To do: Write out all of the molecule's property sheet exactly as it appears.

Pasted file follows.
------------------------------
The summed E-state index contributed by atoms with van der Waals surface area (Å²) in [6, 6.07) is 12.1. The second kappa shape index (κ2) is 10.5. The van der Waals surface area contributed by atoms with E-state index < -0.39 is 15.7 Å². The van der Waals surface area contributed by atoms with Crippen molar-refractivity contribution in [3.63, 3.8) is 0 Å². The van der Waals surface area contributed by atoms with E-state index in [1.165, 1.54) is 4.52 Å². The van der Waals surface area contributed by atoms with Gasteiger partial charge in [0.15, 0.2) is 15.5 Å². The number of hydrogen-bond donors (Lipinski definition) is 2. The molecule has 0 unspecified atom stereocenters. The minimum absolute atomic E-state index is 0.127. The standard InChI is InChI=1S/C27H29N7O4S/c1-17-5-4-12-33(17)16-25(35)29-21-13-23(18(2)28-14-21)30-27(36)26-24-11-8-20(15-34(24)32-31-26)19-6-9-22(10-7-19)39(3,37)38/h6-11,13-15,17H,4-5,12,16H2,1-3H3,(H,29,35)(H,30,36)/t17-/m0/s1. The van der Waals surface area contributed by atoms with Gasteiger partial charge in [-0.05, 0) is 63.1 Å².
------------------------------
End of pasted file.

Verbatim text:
The summed E-state index contributed by atoms with van der Waals surface area (Å²) in [6, 6.07) is 12.1. The second kappa shape index (κ2) is 10.5. The van der Waals surface area contributed by atoms with E-state index < -0.39 is 15.7 Å². The van der Waals surface area contributed by atoms with Crippen molar-refractivity contribution in [3.63, 3.8) is 0 Å². The van der Waals surface area contributed by atoms with E-state index in [1.165, 1.54) is 4.52 Å². The van der Waals surface area contributed by atoms with Gasteiger partial charge in [0.15, 0.2) is 15.5 Å². The number of hydrogen-bond donors (Lipinski definition) is 2. The molecule has 0 unspecified atom stereocenters. The minimum absolute atomic E-state index is 0.127. The standard InChI is InChI=1S/C27H29N7O4S/c1-17-5-4-12-33(17)16-25(35)29-21-13-23(18(2)28-14-21)30-27(36)26-24-11-8-20(15-34(24)32-31-26)19-6-9-22(10-7-19)39(3,37)38/h6-11,13-15,17H,4-5,12,16H2,1-3H3,(H,29,35)(H,30,36)/t17-/m0/s1. The van der Waals surface area contributed by atoms with Gasteiger partial charge in [-0.05, 0) is 63.1 Å².